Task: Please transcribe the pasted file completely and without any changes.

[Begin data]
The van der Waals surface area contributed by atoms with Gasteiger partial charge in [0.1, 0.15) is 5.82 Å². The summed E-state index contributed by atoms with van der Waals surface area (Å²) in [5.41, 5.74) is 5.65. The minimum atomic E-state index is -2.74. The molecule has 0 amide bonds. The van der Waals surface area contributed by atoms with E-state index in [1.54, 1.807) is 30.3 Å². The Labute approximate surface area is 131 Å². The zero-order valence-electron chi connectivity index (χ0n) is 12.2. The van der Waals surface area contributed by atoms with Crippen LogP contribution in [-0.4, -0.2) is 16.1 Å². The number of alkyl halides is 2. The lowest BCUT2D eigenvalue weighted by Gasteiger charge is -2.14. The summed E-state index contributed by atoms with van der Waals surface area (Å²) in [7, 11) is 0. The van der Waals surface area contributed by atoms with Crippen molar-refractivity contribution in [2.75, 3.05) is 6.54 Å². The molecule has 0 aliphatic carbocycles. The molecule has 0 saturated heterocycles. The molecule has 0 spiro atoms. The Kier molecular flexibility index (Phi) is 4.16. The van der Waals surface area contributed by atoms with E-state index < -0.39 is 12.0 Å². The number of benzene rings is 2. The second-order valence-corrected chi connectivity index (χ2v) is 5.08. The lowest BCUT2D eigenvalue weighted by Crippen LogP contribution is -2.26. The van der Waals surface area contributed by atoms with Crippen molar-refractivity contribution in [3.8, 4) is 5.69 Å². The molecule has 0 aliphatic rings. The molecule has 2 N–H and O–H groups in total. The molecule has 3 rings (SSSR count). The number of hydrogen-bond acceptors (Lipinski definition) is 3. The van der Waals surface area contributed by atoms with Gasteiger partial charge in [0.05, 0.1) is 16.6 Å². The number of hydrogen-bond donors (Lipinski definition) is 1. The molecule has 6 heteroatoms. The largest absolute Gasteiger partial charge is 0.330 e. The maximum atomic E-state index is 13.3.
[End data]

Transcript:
The van der Waals surface area contributed by atoms with Gasteiger partial charge in [0.1, 0.15) is 5.82 Å². The summed E-state index contributed by atoms with van der Waals surface area (Å²) in [5.41, 5.74) is 5.65. The minimum atomic E-state index is -2.74. The molecule has 0 amide bonds. The van der Waals surface area contributed by atoms with E-state index in [1.54, 1.807) is 30.3 Å². The Labute approximate surface area is 131 Å². The zero-order valence-electron chi connectivity index (χ0n) is 12.2. The van der Waals surface area contributed by atoms with Crippen LogP contribution in [-0.4, -0.2) is 16.1 Å². The number of alkyl halides is 2. The lowest BCUT2D eigenvalue weighted by Gasteiger charge is -2.14. The summed E-state index contributed by atoms with van der Waals surface area (Å²) in [7, 11) is 0. The van der Waals surface area contributed by atoms with Crippen molar-refractivity contribution in [2.75, 3.05) is 6.54 Å². The molecule has 0 aliphatic carbocycles. The molecule has 0 saturated heterocycles. The molecule has 0 spiro atoms. The Kier molecular flexibility index (Phi) is 4.16. The van der Waals surface area contributed by atoms with E-state index < -0.39 is 12.0 Å². The number of benzene rings is 2. The second-order valence-corrected chi connectivity index (χ2v) is 5.08. The lowest BCUT2D eigenvalue weighted by Crippen LogP contribution is -2.26. The van der Waals surface area contributed by atoms with Crippen molar-refractivity contribution in [3.8, 4) is 5.69 Å². The molecule has 0 aliphatic rings. The molecule has 2 N–H and O–H groups in total. The molecule has 3 rings (SSSR count). The number of hydrogen-bond acceptors (Lipinski definition) is 3. The van der Waals surface area contributed by atoms with Gasteiger partial charge in [0.05, 0.1) is 16.6 Å². The number of hydrogen-bond donors (Lipinski definition) is 1. The molecule has 6 heteroatoms. The largest absolute Gasteiger partial charge is 0.330 e. The maximum atomic E-state index is 13.3.